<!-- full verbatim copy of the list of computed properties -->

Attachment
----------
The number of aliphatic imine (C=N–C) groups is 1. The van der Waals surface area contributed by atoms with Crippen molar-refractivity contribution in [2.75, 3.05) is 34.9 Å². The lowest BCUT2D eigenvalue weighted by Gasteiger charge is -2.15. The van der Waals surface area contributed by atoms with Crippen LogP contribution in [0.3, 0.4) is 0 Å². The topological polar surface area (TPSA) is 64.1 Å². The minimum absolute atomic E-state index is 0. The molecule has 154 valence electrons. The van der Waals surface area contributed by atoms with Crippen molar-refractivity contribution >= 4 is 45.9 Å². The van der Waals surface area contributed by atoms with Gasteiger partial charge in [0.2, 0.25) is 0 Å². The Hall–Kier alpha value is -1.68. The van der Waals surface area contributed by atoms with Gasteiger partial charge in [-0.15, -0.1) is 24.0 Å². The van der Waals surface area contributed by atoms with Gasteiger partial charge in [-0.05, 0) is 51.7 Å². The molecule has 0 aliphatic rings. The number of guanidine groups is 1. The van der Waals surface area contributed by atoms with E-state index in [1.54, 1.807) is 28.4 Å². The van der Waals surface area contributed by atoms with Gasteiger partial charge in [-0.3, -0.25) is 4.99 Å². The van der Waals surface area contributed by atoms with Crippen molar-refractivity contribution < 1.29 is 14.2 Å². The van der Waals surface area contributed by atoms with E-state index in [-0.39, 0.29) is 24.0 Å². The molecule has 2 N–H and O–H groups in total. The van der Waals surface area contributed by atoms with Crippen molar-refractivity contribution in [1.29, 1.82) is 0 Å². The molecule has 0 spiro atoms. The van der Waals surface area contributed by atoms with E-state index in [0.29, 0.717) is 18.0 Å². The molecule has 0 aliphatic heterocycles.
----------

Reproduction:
The number of aliphatic imine (C=N–C) groups is 1. The van der Waals surface area contributed by atoms with Crippen molar-refractivity contribution in [2.75, 3.05) is 34.9 Å². The lowest BCUT2D eigenvalue weighted by Gasteiger charge is -2.15. The van der Waals surface area contributed by atoms with Crippen LogP contribution in [0.3, 0.4) is 0 Å². The topological polar surface area (TPSA) is 64.1 Å². The minimum absolute atomic E-state index is 0. The molecule has 154 valence electrons. The van der Waals surface area contributed by atoms with Crippen molar-refractivity contribution >= 4 is 45.9 Å². The van der Waals surface area contributed by atoms with Gasteiger partial charge in [0.2, 0.25) is 0 Å². The Hall–Kier alpha value is -1.68. The van der Waals surface area contributed by atoms with Gasteiger partial charge in [-0.15, -0.1) is 24.0 Å². The van der Waals surface area contributed by atoms with Gasteiger partial charge in [-0.05, 0) is 51.7 Å². The molecule has 0 aliphatic rings. The number of guanidine groups is 1. The van der Waals surface area contributed by atoms with E-state index in [1.54, 1.807) is 28.4 Å². The van der Waals surface area contributed by atoms with Gasteiger partial charge in [-0.3, -0.25) is 4.99 Å². The van der Waals surface area contributed by atoms with Crippen molar-refractivity contribution < 1.29 is 14.2 Å². The van der Waals surface area contributed by atoms with E-state index in [-0.39, 0.29) is 24.0 Å². The molecule has 2 N–H and O–H groups in total. The van der Waals surface area contributed by atoms with Crippen molar-refractivity contribution in [1.29, 1.82) is 0 Å². The molecule has 0 spiro atoms. The van der Waals surface area contributed by atoms with E-state index in [0.29, 0.717) is 18.0 Å². The molecule has 0 aliphatic heterocycles.